3. Be in the Moment and Try Not to Get Ahead of Yourself: While it’s natural to wonder about what may be in store for the year ahead, let’s try not to spend too much time thinking/worrying about it (nor let our kids do this!); instead, take more of a wait and see approach! That is, rather than spending your time thinking about/worrying all of the various ways that the year may play itself out (that is, all the “WHAT IF” scenarios - e.g., what if I have a tough teacher, what if my friend group changes, what if I don’t do as well as I hope, etc.)...let’s try to be in the present. Being in the present means asking yourself “is there anything I can do about these future scenarios I am concerned about now?” If the answer is ‘yes,’ we try to do them (e.g., if a student is concerned about not doing well on a test, then studying is the thing in his/her control right now); if the answer is ‘no’ (e.g. perhaps he/she is worried about a test that the teacher hasn’t even mentioned yet), then we have to recognize this as “worry” and try to bring ourselves back to the here and now. There will be plenty of time to stress and problem-solve if our feared scenarios do actually happen, why spend time and energy before hand doing so, when they may never even happen at all? Let’s save our energy to help us deal with stressful situations when/IF they actually happen, rather than deplete our energy by worrying that we may have to deal with something stressful in the future, making it harder to actually deal with it if it were to happen.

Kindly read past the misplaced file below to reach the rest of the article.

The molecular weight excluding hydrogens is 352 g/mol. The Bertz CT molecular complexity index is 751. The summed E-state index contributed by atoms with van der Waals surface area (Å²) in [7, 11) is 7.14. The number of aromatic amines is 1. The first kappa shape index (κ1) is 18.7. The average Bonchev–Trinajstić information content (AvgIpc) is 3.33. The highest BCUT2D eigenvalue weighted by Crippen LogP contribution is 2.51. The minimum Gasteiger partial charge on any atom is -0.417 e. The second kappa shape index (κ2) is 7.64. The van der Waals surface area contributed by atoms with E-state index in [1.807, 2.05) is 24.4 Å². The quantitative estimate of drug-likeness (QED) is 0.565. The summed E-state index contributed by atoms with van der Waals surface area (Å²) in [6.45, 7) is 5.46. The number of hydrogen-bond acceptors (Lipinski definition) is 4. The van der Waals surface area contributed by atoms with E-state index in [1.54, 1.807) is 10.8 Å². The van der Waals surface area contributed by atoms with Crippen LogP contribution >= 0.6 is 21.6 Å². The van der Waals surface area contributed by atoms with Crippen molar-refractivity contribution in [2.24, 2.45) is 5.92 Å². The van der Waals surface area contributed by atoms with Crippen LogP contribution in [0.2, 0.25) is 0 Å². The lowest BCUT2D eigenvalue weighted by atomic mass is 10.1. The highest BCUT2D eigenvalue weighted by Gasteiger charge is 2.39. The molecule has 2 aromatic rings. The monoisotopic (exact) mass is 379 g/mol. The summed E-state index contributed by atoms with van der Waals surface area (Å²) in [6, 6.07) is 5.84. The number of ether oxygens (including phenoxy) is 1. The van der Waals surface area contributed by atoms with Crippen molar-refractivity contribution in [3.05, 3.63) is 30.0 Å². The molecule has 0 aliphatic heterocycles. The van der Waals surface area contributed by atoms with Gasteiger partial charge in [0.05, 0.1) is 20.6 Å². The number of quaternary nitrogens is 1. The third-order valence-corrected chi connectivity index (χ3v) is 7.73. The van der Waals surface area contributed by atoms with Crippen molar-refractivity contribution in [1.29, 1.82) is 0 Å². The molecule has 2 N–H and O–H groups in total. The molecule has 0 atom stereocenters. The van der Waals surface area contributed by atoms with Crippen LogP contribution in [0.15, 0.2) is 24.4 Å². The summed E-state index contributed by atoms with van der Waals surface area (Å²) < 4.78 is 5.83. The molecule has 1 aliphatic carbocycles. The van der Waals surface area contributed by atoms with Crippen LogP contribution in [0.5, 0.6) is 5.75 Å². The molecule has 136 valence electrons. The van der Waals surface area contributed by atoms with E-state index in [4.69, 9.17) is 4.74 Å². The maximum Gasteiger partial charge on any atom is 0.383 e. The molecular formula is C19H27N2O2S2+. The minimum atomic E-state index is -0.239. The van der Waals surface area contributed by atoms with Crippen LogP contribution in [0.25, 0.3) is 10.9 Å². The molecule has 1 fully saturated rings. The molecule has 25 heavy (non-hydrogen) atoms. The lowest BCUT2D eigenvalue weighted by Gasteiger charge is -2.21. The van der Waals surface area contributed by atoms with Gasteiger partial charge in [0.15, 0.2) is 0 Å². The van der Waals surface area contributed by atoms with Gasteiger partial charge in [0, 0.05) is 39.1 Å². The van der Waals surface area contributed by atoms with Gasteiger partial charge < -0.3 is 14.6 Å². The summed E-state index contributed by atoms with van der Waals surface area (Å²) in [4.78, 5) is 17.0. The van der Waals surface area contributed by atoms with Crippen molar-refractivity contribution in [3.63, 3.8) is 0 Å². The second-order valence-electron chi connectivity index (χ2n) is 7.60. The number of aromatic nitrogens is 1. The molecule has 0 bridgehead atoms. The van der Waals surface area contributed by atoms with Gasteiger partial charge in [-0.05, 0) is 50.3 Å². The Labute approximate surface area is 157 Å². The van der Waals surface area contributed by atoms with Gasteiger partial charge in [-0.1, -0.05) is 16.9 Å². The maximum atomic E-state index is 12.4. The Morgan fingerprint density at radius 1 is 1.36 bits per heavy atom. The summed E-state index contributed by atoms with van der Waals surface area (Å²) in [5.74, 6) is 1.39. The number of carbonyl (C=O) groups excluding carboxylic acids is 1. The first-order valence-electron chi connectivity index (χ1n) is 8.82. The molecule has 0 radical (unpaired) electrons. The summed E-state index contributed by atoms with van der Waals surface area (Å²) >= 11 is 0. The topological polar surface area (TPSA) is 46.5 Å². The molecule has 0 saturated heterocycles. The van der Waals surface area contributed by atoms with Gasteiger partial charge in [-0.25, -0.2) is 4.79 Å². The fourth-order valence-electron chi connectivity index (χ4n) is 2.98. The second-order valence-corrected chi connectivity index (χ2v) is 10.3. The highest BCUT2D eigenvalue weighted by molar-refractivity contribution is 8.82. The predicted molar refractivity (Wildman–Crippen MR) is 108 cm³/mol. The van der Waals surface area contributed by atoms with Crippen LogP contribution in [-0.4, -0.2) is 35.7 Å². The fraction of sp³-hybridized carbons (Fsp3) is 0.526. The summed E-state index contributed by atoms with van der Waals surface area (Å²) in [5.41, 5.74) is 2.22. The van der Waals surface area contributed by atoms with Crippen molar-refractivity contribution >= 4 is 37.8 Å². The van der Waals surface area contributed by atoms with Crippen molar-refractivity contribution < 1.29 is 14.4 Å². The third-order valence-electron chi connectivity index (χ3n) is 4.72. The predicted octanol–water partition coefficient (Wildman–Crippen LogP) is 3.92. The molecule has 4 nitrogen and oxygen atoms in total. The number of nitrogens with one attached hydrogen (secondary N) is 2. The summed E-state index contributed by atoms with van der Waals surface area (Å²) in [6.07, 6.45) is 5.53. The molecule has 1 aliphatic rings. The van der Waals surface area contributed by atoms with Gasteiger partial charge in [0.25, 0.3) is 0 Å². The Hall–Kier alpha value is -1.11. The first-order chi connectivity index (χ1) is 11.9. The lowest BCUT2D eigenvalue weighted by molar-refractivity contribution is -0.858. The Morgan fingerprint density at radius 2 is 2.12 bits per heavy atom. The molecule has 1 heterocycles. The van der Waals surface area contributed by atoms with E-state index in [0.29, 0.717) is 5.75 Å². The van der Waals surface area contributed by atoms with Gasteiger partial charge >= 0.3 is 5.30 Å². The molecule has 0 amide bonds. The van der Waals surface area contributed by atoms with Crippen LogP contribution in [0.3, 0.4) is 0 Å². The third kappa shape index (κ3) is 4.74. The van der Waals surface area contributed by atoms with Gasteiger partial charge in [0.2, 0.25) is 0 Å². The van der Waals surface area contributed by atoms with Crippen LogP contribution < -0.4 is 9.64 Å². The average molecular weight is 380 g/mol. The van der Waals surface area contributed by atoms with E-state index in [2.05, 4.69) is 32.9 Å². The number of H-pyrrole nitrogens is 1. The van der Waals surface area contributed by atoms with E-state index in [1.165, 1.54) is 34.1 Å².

4. Scheduled Breaks For Relaxation and Fun. While I am sure your child’s schedule is already filling up quickly with activities, school meetings, birthday parties and plans, let’s be sure that included in that schedule are planned relaxation & enjoyment breaks. Such planned breaks means having scheduled time, for a set time (e.g., 15-30 mins), to be able to actively relax and decompress and do something enjoyable each day! Reason to have scheduled and timed breaks?